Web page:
The Enterprise Chamber is a special division of the Amsterdam Court of Appeal. It has exclusive jurisdiction in a number of corporate proceedings. The most important proceedings that are conducted before the Enterprise Chamber are the so-called “Inquiry proceedings” (in Dutch: enquêteprocedure).
The right of inquiry entitles shareholders (a group of at least 10% of the shareholders in a B.V. or an N.V., or the holder(s) of shares or depositary receipts with a total nominal value of at least € 225.000,-) and trade unions, to request the Enterprise Chamber of the Amsterdam Court of Appeal (“EC”) to investigate the affairs of the company. These proceedings are divided in two phases.
In first phase of inquiry proceedings, the Enterprise Chamber decides whether an investigation (inquiry) shall be held. The EC can order such investigation is there are ‘well founded reasons to doubt the correctness of the course of action followed by the corporation‘. If the EC, having balanced the involved interests, including that of the corporation, orders an investigation, it shall appoint one or more investigators. The company shall (in first instance, at least) bear the costs of the investigation. The investigators are very free in how to conduct the investigation. They may hear the parties involved, and can require access to the administration of the company. The first phase ends when the investigators file their report with the court.
The proceedings therewith come to an end, unless the plaintiffs are of the opinion that the report shows mismanagement (incorrect course of action). Usually, management board and/or the supervisory board are held responsible for misconduct. In order to have determined that misconduct has taken place, the plaintiffs have to file a new request, initiating the second phase. If the EC establishes mismanagement, it can take one or more measures to put an end to this mismanagement, such as the dismissal of directors, the suspension of annulation of any decision of any body of the company. The EC can even order the dissolution of the corporation.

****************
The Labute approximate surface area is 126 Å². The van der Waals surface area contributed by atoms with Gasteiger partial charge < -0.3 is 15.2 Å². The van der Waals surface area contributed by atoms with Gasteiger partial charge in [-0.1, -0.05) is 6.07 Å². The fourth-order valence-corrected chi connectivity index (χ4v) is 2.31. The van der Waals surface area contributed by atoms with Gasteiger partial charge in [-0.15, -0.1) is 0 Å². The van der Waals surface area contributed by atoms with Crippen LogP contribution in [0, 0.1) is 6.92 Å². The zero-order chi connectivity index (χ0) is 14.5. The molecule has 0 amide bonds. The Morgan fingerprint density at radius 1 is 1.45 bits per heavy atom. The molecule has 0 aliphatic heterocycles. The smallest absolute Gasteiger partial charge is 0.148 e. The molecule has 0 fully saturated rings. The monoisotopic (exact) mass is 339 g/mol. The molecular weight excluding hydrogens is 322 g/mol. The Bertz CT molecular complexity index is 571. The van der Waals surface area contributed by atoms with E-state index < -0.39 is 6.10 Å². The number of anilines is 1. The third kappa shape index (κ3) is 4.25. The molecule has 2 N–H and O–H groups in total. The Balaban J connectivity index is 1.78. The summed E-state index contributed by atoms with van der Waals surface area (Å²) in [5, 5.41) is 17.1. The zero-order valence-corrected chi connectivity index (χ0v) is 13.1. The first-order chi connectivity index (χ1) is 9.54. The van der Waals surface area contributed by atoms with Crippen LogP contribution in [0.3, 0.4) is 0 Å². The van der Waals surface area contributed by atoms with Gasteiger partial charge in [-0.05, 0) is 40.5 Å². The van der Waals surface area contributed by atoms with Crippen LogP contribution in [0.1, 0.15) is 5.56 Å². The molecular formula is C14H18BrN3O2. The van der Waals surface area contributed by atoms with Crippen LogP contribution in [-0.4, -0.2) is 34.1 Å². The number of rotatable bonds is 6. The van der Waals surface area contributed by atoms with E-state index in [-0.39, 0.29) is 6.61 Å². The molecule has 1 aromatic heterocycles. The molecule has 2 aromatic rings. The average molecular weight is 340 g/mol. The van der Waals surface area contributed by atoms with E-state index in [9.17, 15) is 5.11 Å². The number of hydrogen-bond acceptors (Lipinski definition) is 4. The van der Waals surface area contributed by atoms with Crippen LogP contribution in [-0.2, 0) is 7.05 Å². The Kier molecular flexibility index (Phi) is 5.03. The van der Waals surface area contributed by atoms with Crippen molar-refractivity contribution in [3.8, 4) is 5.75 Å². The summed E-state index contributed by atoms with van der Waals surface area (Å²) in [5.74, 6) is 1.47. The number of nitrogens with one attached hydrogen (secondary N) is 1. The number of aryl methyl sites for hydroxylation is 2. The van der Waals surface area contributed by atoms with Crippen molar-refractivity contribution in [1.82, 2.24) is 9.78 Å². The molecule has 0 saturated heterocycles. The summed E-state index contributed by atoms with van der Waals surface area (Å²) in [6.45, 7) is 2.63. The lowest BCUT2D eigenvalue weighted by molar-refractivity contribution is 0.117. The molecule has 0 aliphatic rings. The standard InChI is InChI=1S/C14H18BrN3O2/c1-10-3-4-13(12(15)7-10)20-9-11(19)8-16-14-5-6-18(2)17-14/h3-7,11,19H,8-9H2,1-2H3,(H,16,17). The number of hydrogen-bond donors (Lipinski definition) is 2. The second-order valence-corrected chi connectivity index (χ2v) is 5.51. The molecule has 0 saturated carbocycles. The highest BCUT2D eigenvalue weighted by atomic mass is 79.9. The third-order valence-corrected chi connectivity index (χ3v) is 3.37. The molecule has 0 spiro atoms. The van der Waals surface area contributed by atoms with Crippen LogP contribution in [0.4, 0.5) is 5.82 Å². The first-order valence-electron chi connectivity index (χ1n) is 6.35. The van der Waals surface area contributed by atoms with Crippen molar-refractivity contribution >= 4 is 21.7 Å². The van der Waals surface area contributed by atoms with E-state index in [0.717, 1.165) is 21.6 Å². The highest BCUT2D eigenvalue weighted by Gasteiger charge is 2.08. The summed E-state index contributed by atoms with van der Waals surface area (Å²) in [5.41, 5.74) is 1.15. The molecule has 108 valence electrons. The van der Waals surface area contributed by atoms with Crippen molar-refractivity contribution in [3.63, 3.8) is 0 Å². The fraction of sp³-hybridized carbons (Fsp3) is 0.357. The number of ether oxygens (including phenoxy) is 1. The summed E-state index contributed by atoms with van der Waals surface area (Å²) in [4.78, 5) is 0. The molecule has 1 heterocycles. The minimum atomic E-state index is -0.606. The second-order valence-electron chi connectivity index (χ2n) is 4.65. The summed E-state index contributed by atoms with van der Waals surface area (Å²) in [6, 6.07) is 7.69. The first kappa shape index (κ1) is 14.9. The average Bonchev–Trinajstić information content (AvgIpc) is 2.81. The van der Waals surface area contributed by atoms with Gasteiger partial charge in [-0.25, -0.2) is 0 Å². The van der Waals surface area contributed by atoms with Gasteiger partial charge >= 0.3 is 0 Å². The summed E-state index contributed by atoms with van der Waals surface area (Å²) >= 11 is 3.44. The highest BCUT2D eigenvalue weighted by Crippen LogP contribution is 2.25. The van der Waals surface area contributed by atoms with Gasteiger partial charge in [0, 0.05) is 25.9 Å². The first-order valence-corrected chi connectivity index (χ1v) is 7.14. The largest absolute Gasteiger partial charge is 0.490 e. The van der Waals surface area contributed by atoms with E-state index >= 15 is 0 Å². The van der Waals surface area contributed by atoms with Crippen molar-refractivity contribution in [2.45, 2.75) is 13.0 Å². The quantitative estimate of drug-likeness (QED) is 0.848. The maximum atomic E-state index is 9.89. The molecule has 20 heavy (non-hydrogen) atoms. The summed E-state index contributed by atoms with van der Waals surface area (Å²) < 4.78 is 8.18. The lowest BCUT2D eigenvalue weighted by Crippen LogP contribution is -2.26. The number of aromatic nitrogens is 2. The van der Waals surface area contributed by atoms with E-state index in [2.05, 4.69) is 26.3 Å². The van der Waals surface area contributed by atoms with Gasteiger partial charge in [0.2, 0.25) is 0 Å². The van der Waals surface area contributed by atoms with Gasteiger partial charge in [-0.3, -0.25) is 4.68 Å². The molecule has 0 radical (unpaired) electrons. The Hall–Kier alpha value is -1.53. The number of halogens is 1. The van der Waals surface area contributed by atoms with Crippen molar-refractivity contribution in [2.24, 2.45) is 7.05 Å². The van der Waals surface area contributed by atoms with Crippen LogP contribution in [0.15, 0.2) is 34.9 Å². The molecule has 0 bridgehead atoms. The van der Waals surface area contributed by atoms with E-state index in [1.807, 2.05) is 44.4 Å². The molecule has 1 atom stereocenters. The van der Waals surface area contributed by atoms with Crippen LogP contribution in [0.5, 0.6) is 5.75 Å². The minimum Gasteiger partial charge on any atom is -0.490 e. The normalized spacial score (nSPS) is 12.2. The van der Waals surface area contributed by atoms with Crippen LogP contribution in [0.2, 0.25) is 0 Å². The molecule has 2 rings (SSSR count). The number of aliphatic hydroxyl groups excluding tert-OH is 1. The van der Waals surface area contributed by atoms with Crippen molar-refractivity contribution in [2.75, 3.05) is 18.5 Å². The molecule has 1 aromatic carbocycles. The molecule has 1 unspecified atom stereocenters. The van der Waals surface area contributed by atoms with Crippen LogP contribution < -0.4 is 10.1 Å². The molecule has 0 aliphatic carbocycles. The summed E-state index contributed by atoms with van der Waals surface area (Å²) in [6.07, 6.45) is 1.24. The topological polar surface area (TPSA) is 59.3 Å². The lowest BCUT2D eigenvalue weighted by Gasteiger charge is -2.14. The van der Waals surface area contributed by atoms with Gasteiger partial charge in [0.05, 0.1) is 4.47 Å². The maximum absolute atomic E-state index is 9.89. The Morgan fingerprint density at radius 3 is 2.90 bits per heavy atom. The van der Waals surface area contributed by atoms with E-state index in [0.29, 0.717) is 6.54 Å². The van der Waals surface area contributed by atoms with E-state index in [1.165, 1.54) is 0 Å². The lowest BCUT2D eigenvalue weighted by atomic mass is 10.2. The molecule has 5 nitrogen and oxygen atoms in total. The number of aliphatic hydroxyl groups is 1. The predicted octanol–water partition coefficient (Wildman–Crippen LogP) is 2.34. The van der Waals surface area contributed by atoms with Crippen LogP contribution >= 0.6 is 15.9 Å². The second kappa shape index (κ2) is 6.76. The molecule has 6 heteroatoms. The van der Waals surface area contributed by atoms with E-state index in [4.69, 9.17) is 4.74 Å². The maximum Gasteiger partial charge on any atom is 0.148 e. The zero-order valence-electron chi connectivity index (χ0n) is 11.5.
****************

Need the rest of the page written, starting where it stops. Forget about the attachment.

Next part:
Inquiry proceedings can both be held regarding a healthy and active company, and with regard to a company that has already ceased its activities or that even has become insolvent. If mismanagement is established in a going concern situation, the responsible parties involved (usually: the management and/or the supervisory board) are dismissed. Although the establishment of mismanagement does not by itself establish civil liability of the parties involved, the practice is that these parties shall in the vast majority of the cases be liable (against the company). In separate proceedings on their (director’s) liability that have to follow – the EC can not establish this liability, nor can the EC order the responsible parties involved to pay damages – the judgment of the EC in which mismanagement was established shall have a major authority.